Trabzon

Trabzon is one of the major cities of Turkey and the biggest one in the Eastern Black Sea region. Its population is over 808 thousand (2019) living on an area of 4,664 km2. Due to the rainy climate even in the summer months, it has lots of green forests and mountains with many rivers and highlands. There are major roads connecting Trabzon to other cities, a big harbor for international shipping traffic in the Black Sea, and an international airport. The city is famous for its fish, football (soccer) team, and the Sumela Monastery.

TRABZON 7 DAY WEATHER

Some say that the name of the city comes from the Greek “Trapezous”; “trapezion” is the table, and the ending “-ous” means “the place which possesses/has something” (eg. Kerasous; the place that has cherries, todays Giresun). Trapezous indicates the flat hilltop in the old city, which is surrounded by the medieval wall.

History

When the Roman Empire was divided into two at the end of the 4th century, Trabzon remained under the sovereignty of the Eastern Roman Empire which later on was called as Byzantine Empire. When relations and wars between the Byzantines and the Arabs started, the Arabs called the people under the Roman Sovereignty as Rum, and the areas under the Roman sovereignty as Diyar-i Rum or Memleket-ul Rum (land of Rums). Also Turks used the word Rum, hence the Province of Anatolia was called as Eyalet-i Rum and Sultan-i Rum.

The Byzantines gave special importance to Trabzon from the military point of view. During the reign of Emperor Justinian in the 6th century the city walls were thoroughly repaired and enlarged. A road from Trabzon to Persia was opened. Huts for defense were built at bends and effort was given to establish Christianity so that the tribe Can, the dwellers along the road would be obedient. Aqueducts of Saint Eugenius were built.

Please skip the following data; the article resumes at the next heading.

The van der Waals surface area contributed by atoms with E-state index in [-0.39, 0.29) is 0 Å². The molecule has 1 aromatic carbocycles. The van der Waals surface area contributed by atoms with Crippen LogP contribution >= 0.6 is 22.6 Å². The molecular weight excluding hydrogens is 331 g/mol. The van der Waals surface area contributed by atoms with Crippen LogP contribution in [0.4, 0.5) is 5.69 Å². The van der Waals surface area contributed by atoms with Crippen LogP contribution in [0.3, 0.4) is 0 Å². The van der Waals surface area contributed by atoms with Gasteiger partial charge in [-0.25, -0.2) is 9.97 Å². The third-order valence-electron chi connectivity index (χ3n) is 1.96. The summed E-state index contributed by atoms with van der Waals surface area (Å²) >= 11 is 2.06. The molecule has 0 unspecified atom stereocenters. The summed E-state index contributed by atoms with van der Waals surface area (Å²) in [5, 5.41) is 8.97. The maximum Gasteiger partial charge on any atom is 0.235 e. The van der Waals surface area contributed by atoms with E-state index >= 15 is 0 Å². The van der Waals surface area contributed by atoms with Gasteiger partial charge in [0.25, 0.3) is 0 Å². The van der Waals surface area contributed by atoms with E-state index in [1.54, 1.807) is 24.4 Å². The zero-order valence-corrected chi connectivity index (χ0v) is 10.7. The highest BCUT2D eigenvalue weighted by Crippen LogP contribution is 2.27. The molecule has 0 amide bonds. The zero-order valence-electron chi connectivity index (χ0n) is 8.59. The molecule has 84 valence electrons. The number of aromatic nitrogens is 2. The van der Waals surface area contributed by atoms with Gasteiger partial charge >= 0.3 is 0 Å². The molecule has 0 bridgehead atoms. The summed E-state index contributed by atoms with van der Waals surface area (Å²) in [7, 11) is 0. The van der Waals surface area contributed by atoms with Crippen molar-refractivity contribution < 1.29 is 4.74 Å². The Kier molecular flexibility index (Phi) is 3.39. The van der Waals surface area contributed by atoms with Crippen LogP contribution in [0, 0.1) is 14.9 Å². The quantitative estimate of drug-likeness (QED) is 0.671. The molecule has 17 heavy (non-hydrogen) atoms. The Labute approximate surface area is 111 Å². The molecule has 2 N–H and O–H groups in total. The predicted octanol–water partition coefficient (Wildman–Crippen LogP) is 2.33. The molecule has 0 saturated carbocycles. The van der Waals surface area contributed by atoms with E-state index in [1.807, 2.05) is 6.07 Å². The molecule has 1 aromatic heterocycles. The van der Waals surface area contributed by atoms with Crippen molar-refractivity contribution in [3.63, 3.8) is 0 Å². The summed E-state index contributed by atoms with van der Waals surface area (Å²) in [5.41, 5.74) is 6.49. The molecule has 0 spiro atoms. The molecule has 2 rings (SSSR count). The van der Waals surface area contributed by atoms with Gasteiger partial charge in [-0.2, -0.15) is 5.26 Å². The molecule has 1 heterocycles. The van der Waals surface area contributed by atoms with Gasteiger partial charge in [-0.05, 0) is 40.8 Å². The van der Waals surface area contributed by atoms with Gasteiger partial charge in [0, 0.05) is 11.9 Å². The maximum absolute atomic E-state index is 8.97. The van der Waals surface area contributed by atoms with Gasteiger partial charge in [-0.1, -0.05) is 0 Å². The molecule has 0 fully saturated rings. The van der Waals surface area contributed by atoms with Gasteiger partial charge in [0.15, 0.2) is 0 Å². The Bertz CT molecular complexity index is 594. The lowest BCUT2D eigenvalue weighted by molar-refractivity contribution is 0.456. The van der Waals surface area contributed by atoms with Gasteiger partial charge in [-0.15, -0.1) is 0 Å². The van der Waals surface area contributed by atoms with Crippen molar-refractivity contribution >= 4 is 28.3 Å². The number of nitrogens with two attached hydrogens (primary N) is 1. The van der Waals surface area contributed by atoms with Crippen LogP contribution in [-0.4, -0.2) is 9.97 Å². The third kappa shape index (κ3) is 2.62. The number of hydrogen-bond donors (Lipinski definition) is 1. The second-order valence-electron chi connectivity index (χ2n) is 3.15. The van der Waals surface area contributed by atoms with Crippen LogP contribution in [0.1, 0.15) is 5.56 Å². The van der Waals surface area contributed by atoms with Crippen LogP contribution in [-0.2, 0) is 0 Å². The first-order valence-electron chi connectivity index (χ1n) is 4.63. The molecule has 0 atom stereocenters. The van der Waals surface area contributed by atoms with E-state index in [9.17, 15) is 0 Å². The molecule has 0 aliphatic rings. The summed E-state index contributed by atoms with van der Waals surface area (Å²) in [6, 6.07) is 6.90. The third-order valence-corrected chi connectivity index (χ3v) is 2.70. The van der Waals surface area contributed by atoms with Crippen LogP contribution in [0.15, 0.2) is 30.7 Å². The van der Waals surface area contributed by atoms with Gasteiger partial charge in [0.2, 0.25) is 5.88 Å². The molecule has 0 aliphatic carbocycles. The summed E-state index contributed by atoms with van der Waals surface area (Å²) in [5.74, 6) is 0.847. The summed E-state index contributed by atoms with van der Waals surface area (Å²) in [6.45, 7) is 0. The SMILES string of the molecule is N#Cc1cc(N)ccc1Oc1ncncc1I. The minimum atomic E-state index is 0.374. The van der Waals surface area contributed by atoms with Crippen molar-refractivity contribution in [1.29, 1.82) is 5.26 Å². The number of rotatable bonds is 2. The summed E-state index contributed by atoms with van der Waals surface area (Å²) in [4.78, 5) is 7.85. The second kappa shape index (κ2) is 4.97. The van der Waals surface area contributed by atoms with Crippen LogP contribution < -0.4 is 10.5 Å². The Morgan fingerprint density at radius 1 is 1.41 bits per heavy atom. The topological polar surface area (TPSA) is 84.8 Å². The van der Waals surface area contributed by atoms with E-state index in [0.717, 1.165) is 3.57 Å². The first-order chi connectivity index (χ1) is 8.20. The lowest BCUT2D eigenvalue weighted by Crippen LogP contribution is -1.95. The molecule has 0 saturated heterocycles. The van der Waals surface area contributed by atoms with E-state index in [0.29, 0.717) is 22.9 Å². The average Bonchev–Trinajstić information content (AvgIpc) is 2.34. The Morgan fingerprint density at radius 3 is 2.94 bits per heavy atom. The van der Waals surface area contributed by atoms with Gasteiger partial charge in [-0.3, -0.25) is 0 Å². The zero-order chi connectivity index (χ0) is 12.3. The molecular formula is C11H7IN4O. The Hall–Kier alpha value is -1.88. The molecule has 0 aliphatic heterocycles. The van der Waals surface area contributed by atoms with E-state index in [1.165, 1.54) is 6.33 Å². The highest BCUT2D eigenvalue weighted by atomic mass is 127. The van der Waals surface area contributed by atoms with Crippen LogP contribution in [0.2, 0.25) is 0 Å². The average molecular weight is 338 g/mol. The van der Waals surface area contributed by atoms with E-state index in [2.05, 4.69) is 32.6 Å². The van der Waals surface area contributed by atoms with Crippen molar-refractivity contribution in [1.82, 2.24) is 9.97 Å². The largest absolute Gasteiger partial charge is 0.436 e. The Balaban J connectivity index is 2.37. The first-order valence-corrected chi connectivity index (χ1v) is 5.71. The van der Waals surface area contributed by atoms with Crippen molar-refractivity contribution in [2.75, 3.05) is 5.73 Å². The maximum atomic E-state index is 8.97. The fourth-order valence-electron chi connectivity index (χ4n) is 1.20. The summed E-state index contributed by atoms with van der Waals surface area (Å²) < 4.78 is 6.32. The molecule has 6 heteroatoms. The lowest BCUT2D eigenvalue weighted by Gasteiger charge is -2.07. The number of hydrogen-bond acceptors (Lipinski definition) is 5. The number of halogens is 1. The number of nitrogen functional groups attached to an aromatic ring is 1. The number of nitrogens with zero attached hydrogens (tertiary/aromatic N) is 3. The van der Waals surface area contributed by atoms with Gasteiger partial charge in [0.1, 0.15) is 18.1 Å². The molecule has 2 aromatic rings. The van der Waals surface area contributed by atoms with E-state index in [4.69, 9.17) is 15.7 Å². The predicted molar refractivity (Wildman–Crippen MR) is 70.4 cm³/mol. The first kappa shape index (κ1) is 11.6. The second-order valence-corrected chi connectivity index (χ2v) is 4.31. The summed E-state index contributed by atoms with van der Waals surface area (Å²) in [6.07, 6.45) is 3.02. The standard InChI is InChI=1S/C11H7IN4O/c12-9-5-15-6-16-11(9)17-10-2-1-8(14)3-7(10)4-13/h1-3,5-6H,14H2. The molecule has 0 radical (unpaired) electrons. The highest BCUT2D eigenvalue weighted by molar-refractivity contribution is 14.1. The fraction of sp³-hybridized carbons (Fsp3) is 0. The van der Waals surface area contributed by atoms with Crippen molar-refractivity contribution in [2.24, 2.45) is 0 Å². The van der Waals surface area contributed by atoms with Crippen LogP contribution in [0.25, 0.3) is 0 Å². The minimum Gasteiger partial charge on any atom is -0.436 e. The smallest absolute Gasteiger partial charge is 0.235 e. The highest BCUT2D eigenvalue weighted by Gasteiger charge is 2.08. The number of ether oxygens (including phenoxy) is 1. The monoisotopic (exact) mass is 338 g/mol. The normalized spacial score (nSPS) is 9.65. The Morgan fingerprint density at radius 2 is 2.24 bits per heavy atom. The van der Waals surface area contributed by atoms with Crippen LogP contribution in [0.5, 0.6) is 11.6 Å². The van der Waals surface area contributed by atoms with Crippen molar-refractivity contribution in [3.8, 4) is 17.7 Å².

photography of buildings beside lake and mountain during daytime

Black Sea, Trabzon, Photo by Eylül Yorgancı

In the 8th century the Moslem Arab armies entered Anatolia, invading the area around the citadel in Trabzon. They saw hazel nuts for the first time. In the 9th century the Moslem Turkish armies started coming to the Trabzon area and outer part of the citadel went under the sovereignty of the Turks. Inside the citadel there were still the Greek colonists. It is in this period that construction of the Saint Ann Church in Ayvasil district was completed.

In the 10th century Islamism outside the citadel speeded up and the Turks around became Moslems. Two of the four routes of the Seljuk raids which began in the 11th century passed through the Eastern Black Sea region. Canik was one of the eight provinces conquered by the Turks in Anatolia and the name Turkey was given for the first time in 1081. Its principal city was Trabzon (the name Canik derived from the word Canika, the place where the Can Tribe lived near Macka area in the south of Trabzon) and moved to the west and named as Samsun later on. In the second half of the 11th century, there were two Trabzon’s: The outer part of the citadel was under the sovereignty of the Danismeds; The inner part of the citadel was under the sovereignty of the Byzantines.

After the fights over the throne started in Byzantium (Istanbul) in the 12th century, the Commenos family was dethroned and young Alexis Commenos escaped to Georgia. He declared his Kingdom in Georgia in 1204 and came to Trabzon with the help of Christian Georgians. He took the citadel from the Byzantian governor who was at his side and made Trabzon the capital of his Kingdom; the state of Trabzon emerged. As the King was a Christian Anatolian, the state was also called as the Trabzon Rum State and later on as Rum Pontus state.

n the 13th century the Seljuk Turks besieged Trabzon twice and bound them to tax. The King of Trabzon, Alexis Commenos, fortified the citadel and ditches were dug around it. The outer part of the citadel became a large commercial city and was mentioned as “The pupil of whole Asia”. The palace of the King and official buildings were placed on the high plains of the inner fortress. The commercial life of the country that extended from Batum to Kerempe including Crimea which was in the hands of the Genoese and the Venetians. On the coast of the city there were castles and warehouses.